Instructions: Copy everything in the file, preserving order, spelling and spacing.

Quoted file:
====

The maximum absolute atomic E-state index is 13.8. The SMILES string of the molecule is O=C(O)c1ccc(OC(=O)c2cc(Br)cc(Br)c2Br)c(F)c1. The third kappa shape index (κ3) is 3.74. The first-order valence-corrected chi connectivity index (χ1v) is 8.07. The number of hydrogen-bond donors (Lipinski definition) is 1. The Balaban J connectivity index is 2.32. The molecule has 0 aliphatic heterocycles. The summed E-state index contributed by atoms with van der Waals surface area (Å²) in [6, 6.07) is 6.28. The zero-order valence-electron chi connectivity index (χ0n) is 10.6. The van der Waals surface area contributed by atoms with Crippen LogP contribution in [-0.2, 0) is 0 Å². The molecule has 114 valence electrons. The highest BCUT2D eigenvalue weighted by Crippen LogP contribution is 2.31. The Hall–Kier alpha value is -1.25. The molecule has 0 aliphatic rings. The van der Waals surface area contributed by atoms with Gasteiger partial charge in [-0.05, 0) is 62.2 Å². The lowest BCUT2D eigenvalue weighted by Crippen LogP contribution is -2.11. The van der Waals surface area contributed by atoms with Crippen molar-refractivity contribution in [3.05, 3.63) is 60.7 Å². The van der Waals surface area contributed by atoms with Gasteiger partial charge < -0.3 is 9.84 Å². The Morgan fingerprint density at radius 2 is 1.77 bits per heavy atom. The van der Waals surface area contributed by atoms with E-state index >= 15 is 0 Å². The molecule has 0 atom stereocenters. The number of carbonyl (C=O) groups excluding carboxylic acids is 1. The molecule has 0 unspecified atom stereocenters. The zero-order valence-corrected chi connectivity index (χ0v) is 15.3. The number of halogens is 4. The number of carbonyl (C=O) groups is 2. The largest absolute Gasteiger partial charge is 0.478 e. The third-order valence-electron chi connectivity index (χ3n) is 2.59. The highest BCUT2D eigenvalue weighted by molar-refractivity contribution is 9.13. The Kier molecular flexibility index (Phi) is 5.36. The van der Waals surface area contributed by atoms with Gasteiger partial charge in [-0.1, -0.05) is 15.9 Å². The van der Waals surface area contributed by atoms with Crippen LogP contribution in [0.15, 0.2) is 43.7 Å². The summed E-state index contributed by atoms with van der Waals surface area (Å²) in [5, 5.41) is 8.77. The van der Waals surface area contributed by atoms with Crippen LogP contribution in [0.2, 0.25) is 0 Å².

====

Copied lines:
The maximum absolute atomic E-state index is 13.8. The SMILES string of the molecule is O=C(O)c1ccc(OC(=O)c2cc(Br)cc(Br)c2Br)c(F)c1. The third kappa shape index (κ3) is 3.74. The first-order valence-corrected chi connectivity index (χ1v) is 8.07. The number of hydrogen-bond donors (Lipinski definition) is 1. The Balaban J connectivity index is 2.32. The molecule has 0 aliphatic heterocycles. The summed E-state index contributed by atoms with van der Waals surface area (Å²) in [6, 6.07) is 6.28. The zero-order valence-electron chi connectivity index (χ0n) is 10.6. The van der Waals surface area contributed by atoms with Crippen LogP contribution in [-0.2, 0) is 0 Å². The molecule has 114 valence electrons. The highest BCUT2D eigenvalue weighted by Crippen LogP contribution is 2.31. The Hall–Kier alpha value is -1.25. The molecule has 0 aliphatic rings. The van der Waals surface area contributed by atoms with Gasteiger partial charge in [-0.05, 0) is 62.2 Å². The lowest BCUT2D eigenvalue weighted by Crippen LogP contribution is -2.11. The van der Waals surface area contributed by atoms with Crippen molar-refractivity contribution in [3.05, 3.63) is 60.7 Å². The van der Waals surface area contributed by atoms with Gasteiger partial charge < -0.3 is 9.84 Å². The Morgan fingerprint density at radius 2 is 1.77 bits per heavy atom. The van der Waals surface area contributed by atoms with E-state index >= 15 is 0 Å². The molecule has 0 atom stereocenters. The number of carbonyl (C=O) groups excluding carboxylic acids is 1. The molecule has 0 unspecified atom stereocenters. The zero-order valence-corrected chi connectivity index (χ0v) is 15.3. The number of halogens is 4. The number of carbonyl (C=O) groups is 2. The largest absolute Gasteiger partial charge is 0.478 e. The third-order valence-electron chi connectivity index (χ3n) is 2.59. The highest BCUT2D eigenvalue weighted by molar-refractivity contribution is 9.13. The Kier molecular flexibility index (Phi) is 5.36. The van der Waals surface area contributed by atoms with Gasteiger partial charge in [-0.1, -0.05) is 15.9 Å². The van der Waals surface area contributed by atoms with Crippen LogP contribution in [0.15, 0.2) is 43.7 Å². The summed E-state index contributed by atoms with van der Waals surface area (Å²) in [5, 5.41) is 8.77. The van der Waals surface area contributed by atoms with Crippen LogP contribution in [0.2, 0.25) is 0 Å².